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I tuned in to watch Tuesday’s NBA Draft Lottery for two reasons: to see the outfit Knicks representative Walt “Clyde” Frazier put together and to see where they would wind up picking. . .IN THAT ORDER!
Fortunately, Clyde did not disappoint. The ping pong balls, on the other hand, did. But I digress. The draft lottery (waste of time) was the appetizer for Game 2 of the Western Conference Finals between the San Antonio Spurs and Golden State Warriors. So when the lottery was over, and the Brooklyn Nets, I mean Boston Celtics, had secured the overall first pick, we were swept out for the proceedings at Oracle Arena.
Mike Breen of TNT began the coverage with “close out-gate”, or so I’m calling it. What is that you ask? Flashback to Sunday’s Game 1. With just under eight minutes remaining in the third quarter, and the Spurs leading 76-55, Kawhi Leonard rose up for a jump shot right in front of his bench. When the play was over, he was on the floor grimacing in pain and holding his ankle. The Warriors’ Zaza Pachulia was whistled for a foul on the play because as a result of his close out (contest) on the shot, Leonard landed on his foot and was lost for the rest of the game. You know the rest, the Splash Brothers caught fire and wound up beating San Antonio in the end.
Was Pachulia at fault? What were his intentions? Was his “close out” illegal? Did he intentionally set out to injure the opposing team’s best player, with which he has some history? Here is the play in question. Please look for yourself and answer the questions referenced above.
I have watched the play many times, and what I see is NOTHING! Pachulia is a 6-11, 275 pound, 33 year-old journeyman center, not a ballerina. That he is contesting the shot of a league MVP candidate small forward in the first place is not advantageous for him. I looked over, and over, AND over to see him step unnaturally forward with the hopes that Leonard would come down on him; and I just did not see it. Spurs head coach, Gregg Popovich has a different opinion, and in vintage Pop speak he goes off on it here:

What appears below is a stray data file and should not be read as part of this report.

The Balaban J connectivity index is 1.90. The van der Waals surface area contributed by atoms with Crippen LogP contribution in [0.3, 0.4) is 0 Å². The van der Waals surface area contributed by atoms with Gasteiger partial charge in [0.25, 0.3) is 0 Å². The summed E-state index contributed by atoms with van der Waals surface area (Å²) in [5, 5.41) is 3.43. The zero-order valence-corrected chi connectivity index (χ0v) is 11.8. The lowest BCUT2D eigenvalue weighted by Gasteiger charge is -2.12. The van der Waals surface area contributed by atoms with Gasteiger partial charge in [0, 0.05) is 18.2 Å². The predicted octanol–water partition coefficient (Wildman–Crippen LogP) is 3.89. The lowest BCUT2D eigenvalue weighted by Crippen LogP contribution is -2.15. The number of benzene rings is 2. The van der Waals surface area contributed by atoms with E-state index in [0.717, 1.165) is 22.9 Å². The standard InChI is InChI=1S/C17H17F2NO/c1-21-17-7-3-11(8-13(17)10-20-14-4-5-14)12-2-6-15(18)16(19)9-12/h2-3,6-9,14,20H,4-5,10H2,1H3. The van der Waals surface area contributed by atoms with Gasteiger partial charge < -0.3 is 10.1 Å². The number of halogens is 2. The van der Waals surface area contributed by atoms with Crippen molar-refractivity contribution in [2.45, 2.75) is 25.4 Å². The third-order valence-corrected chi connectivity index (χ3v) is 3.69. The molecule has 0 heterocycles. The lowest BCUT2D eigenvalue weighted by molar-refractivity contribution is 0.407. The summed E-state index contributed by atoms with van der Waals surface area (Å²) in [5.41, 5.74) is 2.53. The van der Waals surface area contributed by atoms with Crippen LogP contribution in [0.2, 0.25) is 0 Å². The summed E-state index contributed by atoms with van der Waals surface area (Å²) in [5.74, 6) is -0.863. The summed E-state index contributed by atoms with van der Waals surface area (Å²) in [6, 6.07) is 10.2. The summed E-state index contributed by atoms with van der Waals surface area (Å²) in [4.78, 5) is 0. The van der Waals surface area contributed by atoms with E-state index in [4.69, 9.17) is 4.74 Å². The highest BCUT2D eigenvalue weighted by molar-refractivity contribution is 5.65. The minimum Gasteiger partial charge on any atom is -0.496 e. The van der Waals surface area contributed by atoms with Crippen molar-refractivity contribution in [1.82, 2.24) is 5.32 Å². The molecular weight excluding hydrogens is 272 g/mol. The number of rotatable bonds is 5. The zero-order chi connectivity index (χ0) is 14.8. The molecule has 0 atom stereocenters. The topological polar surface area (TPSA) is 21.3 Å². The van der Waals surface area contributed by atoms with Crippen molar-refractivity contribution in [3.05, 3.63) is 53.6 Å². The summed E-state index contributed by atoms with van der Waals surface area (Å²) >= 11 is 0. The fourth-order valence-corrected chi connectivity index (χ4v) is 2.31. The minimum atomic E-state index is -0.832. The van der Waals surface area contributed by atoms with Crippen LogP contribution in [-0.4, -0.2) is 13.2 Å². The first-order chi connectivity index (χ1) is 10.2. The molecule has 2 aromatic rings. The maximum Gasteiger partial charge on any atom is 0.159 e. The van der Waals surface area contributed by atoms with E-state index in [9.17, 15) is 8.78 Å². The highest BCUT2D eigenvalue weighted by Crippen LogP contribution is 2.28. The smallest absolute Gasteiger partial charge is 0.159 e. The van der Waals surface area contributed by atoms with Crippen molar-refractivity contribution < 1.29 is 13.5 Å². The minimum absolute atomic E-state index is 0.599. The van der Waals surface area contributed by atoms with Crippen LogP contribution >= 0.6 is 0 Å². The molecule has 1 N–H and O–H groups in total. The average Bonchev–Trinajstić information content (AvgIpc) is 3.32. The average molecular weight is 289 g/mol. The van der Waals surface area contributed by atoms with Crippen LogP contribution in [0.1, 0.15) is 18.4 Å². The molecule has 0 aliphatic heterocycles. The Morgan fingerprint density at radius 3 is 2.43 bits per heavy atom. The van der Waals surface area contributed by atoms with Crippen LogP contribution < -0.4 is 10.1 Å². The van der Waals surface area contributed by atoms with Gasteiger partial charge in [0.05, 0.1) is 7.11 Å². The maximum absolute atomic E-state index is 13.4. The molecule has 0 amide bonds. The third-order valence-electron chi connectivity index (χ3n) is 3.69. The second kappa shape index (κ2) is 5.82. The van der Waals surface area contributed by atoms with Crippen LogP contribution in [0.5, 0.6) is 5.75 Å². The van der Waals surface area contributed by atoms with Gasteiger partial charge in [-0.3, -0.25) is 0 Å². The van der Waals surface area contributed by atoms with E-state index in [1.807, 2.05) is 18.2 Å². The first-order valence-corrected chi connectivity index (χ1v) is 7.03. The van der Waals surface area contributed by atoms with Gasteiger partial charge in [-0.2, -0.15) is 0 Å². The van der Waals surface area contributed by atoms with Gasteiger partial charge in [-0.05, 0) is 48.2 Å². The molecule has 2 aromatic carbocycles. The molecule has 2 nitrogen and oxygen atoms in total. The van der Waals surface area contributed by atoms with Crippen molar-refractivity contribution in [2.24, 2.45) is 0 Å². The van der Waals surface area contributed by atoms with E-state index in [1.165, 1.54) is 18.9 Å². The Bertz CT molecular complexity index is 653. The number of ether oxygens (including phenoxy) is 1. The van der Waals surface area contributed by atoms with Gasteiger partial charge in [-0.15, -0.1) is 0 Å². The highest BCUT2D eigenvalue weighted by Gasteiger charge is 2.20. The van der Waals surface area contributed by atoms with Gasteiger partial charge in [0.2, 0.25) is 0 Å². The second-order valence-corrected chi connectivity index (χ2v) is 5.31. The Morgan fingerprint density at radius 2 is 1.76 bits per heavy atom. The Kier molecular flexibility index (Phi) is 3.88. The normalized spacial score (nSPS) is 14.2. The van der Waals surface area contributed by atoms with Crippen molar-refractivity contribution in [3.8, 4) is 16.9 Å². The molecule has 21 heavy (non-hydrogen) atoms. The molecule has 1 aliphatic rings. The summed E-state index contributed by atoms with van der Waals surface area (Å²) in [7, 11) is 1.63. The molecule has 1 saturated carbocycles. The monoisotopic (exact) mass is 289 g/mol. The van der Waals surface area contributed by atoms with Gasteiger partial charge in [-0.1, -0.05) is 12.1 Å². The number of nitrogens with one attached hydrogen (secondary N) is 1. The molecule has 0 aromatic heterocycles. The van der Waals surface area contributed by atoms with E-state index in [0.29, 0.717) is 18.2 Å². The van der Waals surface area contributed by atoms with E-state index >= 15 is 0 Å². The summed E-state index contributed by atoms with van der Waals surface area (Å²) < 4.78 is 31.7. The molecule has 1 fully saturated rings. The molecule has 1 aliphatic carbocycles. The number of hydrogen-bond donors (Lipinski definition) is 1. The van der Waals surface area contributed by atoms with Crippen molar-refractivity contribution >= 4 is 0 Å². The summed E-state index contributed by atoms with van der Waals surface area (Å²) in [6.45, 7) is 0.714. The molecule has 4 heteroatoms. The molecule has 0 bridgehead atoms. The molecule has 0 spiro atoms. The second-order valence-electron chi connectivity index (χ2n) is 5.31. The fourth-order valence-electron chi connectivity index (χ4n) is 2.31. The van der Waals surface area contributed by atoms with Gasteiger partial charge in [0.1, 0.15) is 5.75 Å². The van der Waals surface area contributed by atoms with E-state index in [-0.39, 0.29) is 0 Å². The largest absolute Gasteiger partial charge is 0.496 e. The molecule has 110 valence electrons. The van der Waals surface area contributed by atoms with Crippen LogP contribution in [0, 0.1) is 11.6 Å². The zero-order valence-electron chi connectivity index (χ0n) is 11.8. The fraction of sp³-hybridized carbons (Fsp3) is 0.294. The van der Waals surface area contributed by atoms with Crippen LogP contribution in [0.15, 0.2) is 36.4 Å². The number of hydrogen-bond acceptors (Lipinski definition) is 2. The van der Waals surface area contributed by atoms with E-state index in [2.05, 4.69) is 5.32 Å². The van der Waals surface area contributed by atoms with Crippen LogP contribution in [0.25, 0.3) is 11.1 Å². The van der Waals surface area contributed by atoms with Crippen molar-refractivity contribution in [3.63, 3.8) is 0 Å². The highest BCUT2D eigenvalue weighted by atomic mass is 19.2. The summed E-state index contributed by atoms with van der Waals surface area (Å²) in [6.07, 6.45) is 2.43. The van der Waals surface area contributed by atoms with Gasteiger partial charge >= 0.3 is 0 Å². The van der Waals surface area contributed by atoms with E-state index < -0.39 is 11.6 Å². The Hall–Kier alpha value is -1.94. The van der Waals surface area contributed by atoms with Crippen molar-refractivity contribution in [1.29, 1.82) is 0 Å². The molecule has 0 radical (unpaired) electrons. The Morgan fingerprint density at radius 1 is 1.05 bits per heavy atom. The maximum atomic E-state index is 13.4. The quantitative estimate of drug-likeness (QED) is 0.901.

Really coach? Manslaughter? Where were you when former Spurs like Bruce Bowen and Dennis Rodman were doing the same type stuff if not worse? Yes, losing an uber talent like Kawhi Leonard is a bad break, but your TEAM blew a 23-point lead. I was not surprised by Pop’s heated post-game remarks. He has a history of being rude, surly, and downright dismissive of sideline reporters. Listen, I do not think they add anything to a broadcast, but they at least deserve respect, and how about real answers to their questions (inane as they might be). Hey Pop, you are a basketball coach, you are not curing cancer, come down off your high horse please! The “interview” takes 30 seconds! Here is a compilation from the 2015 playoffs of what I am talking about:
And, last but not least, why Gregg continues to Pop off on national politics is beyond me. His tirades on the president, valid or not, have no place in pre or post game press conferences. If he wants to become a political pundit, I suggest he book himself on one of the Sunday morning shows. In the meantime, let’s stick to hoops please.
And that is My 2 Sense for this week.